There are lots of well-known dog breeds, but how many are instantly recognizable by their silhouette? With its pointy ears, short stature, elongated nose and body, and big bushy beard, the Scottish Terrier (aka Scottie Dog) has an iconic shape that’s made its way onto everything from quilt patterns to licorice. Most notable of all, the Scottie form has been traversing Monopoly boards since the 1930s as the most fought-over game piece in one of the most popular board games of all time.
No doubt about it – if you get a Scottie, you can expect to be stopped regularly by people admiring your dog. As famous as the breed is, there aren’t that many Scotties in circulation. Thus, when people see a Scottie, curiosity often inspires them to strike up a conversation. Not many people know what it’s like to own one of these handsome, feisty, and quirky little dogs.
All dogs are different, making generalizations about breed personality dangerous. This is especially true of Scottish Terriers, who can be quirky and difficult to read. Scotties tend to be more reserved than other terrier breeds, leading some people to label them as standoffish. In fact, some Scotties do reserve their affection for their family or favorite person. However, others are perfectly friendly, especially if they meet a lot of people early in life.
Scotties are highly intelligent, but also hard-headed and often difficult to train. They can be bossy or downright confrontational with other dogs, and aren’t as tolerant of children as other terrier breeds.
Health Problems & Life Expectancy
The life span of a Scottie generally ranges 12-15 years. That’s just an average, though – many Scotties live past the upper end of that range (and sadly, some don’t reach the lower end).Unlike many purebred dogs, Scottish Terriers aren’t prone to a long list of hereditary health problems. Some serious issues to watch out for include von Willebrand’s disease (a bleeding disorder), Cushing’s Syndrome, and some forms of cancer.
Scotties can also suffer from Scottie Cramp, a breed-specific disease that can cause leg spasms whenever the dog gets excited. This condition is usually manageable, especially as the dog and owner learn to avoid situations that trigger the spasms. In severe cases, medication may be required.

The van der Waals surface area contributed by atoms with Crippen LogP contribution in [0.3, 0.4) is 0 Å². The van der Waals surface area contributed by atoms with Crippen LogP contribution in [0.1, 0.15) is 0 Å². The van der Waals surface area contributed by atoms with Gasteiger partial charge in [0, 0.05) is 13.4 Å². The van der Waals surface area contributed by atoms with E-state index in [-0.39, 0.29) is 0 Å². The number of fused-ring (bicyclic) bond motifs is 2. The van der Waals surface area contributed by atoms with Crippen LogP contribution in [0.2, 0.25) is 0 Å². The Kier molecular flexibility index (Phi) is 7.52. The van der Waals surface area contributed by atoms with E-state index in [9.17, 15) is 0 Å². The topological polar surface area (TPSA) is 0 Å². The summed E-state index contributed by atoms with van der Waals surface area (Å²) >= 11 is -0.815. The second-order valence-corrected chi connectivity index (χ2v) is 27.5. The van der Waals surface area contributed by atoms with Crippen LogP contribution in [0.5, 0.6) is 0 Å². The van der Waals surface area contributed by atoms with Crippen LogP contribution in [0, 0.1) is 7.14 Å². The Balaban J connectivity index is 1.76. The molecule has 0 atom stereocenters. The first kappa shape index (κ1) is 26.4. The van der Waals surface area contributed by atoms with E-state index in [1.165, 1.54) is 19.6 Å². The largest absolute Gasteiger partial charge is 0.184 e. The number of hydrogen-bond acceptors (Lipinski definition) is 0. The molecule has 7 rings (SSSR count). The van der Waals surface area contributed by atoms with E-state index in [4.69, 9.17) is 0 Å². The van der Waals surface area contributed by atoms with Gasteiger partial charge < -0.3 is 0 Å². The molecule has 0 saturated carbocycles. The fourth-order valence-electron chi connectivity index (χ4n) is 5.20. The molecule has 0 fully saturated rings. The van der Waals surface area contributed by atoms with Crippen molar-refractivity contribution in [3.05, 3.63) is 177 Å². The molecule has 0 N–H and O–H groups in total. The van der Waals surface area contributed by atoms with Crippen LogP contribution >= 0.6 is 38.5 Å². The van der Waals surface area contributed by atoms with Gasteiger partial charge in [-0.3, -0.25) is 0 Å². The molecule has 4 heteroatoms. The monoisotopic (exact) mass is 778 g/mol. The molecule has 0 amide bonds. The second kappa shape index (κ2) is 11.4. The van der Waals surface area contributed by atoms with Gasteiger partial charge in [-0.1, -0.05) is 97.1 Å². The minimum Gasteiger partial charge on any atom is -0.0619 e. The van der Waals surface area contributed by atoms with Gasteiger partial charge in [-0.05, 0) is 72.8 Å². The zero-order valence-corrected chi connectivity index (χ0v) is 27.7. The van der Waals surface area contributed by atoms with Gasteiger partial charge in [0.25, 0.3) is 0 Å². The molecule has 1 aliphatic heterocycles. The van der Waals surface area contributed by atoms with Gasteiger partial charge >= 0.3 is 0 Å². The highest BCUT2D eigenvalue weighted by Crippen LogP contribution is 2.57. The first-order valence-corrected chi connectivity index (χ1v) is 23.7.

Many would argue that it’s a shame to dilute the Scottie’s unique looks by mixing it with another breed. To which dog hybrid fans would say: Yeah, but adding another breed makes them look even more unique. The truth is, Scottish Terrier mixes are pretty rare, probably because Scotties themselves aren’t very numerous. That said, some of the most common breeds combined with Scotties include the Maltese, the Miniature Schnauzer, and the Chihuahua.
Owning a Scottish Terrier
Scotties can fit in easily in most environments. They do just fine in apartments, and need less exercise than other, more hyper terriers. If they have any problems, it’s usually in getting along with other people or animals. Here are some things to think about if you’re considering a Scottie:
Climate. Scotties adapt well to cooler temps – in fact, many of them love the snow and cold. Warm weather is a different story, however. A black Scottie might not be the best choice for a hot and sunny place like, say, Arizona.Shedding. Scottish Terriers don’t shed to any great degree, and thus are considered hypoallergenic. To remove loose hair and keep them looking good, regular brushing and grooming are necessary.
Attitude. It’s worth reiterating that Scottish Terriers sometimes have a hard time getting along with others. They do great as only dogs, but think carefully before adding them to a home with other dogs and/or children.
If you decide that you want a Scottish Terrier, be sure to do some research and track down a reputable breeder. Depending on where you live, you might have to travel to pick up your new puppy due to the fact that Scottie breeders are not that common.
Adoption is another fine choice. You can find adoptable Scotties through rescue organizations and (more rarely) at dog shelters.